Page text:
India is a vast land, with different climates, people, languages and customs. Its problems are equally diverse. That we are disliked is also due to this reason, that we are not under-stood. Famines still stalk the land; tiger feed on new-horn babes; magicians and yogis still perform miracles; thick dark secret jungles cover the country and harbour vile thugs—fancy foreigners. Perhaps their text-books are outdated. It may be mentioned in this context that mass media is largely controlled by western nations. It should not cause surprise that wrong impressions are still being aired-without any offence to the accuracy of the BBC. We are poor and backward but at the same time India does have an infrastructure for economic growth. Contradictions do come in hundreds in India, but there is a basic unity in the apparent chaos. A country which can explode a nuclear device, can surely feed its people. India is in the coils of social and economic unrest: an ancient culture, suppressed and enslaved by Muslims and the British, set free to meet a modern world. This struggle is not appreciated by superficial spectators, those who understand India, love it and have faith in it. Taking caste, for instance, very few aliens understand it or view it in right perspective. Yet it is one of the keys to Indian society and its reform.

Our neighbours are none too friendly. Pakistan has always tried to oppose us, while China desires our total annihilation to make room for their seven hundred million odd. India’s successes in maintaining its integrity are viewed as aggression against our foes. No one has taken up the cause of the under-dog

Where some respect, and even awe, is found is when foreigners look at our history. With the exception, perhaps, of African countries, the entire. world is full of praise for our cultural heritage. Indian music, classical not film, is widely appreciated. Its nuances are not fully understood, but there is a conscious effort on their part to grasp them. Our philosophy, sculpture, architecture, painting, calligraphy and the minor arts are keenly lapped up. Until recently, Indian art treasures had a big market in the west. Ancient languages, especially literature, have been praised by scholars. Sanskrit literature has won the acclaim of the West, particularly German scholars.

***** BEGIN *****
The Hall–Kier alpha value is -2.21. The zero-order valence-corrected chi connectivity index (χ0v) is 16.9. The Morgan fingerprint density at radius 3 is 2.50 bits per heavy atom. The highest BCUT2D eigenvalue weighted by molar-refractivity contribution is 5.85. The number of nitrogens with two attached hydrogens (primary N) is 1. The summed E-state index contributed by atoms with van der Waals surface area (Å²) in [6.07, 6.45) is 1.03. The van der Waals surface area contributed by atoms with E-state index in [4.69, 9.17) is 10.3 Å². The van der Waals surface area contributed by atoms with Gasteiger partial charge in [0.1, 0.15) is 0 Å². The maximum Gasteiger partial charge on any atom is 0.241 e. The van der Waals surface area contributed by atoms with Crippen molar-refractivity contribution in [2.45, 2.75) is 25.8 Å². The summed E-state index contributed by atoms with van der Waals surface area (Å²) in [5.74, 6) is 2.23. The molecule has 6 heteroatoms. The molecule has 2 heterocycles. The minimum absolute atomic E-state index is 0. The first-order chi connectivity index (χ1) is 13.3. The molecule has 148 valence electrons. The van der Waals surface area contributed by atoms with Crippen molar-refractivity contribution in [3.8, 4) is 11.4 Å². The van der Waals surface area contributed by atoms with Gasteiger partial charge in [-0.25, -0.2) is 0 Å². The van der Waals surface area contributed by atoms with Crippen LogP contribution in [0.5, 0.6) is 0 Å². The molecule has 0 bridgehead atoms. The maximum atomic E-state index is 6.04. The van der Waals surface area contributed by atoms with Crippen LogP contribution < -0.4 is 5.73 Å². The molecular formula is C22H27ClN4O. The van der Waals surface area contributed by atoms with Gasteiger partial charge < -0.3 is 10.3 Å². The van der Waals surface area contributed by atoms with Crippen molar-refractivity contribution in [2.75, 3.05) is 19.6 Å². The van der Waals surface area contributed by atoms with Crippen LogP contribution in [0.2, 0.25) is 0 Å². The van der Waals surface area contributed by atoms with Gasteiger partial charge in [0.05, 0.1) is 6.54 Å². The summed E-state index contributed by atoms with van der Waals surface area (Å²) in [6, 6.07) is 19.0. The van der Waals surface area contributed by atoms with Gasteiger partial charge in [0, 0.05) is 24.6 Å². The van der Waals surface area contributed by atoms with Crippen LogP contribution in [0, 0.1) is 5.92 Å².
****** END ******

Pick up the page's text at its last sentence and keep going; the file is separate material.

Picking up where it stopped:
Even the British were full of praise for our wild life and natural beauty. With such a variety of landscapes and climates, the lover of nature has no need of goading to come to India. Unlike the West, with what little it has to offer, India with its vast treasures, is a poor seller. If tourism were developed in India, foreigners would blush at their claims of superiority. A country like India merely needs to be woken up from its long sleep, to meet the modern challenge. For the non-intellectual Westerner eager for colour, light and merriment, our festivals are the best malt to offer. What needs to be done is great; meanwhile all sorts of things are said about India. It would be our greatness to overlook and where necessary provide safe-guards, for elephants walk on while dogs bark.

Opinions about India are as numerous and different as the hues and tints of the setting sun. The world swoons at our music. It wishes to ramble in the Himalayas. It laps up our art treasures. It hopes earnestly to go into a trance with a young. It wants to see the Taj. It wishes to travel with the little ‘Maharaja’ and see white tigers. It secretly fears our growing might and self-reliance. It objects to our growing nuclear. It intrigues, plots, chides, hates our institutions and our people. But it does not see India as it is. It views India through blue spectacles.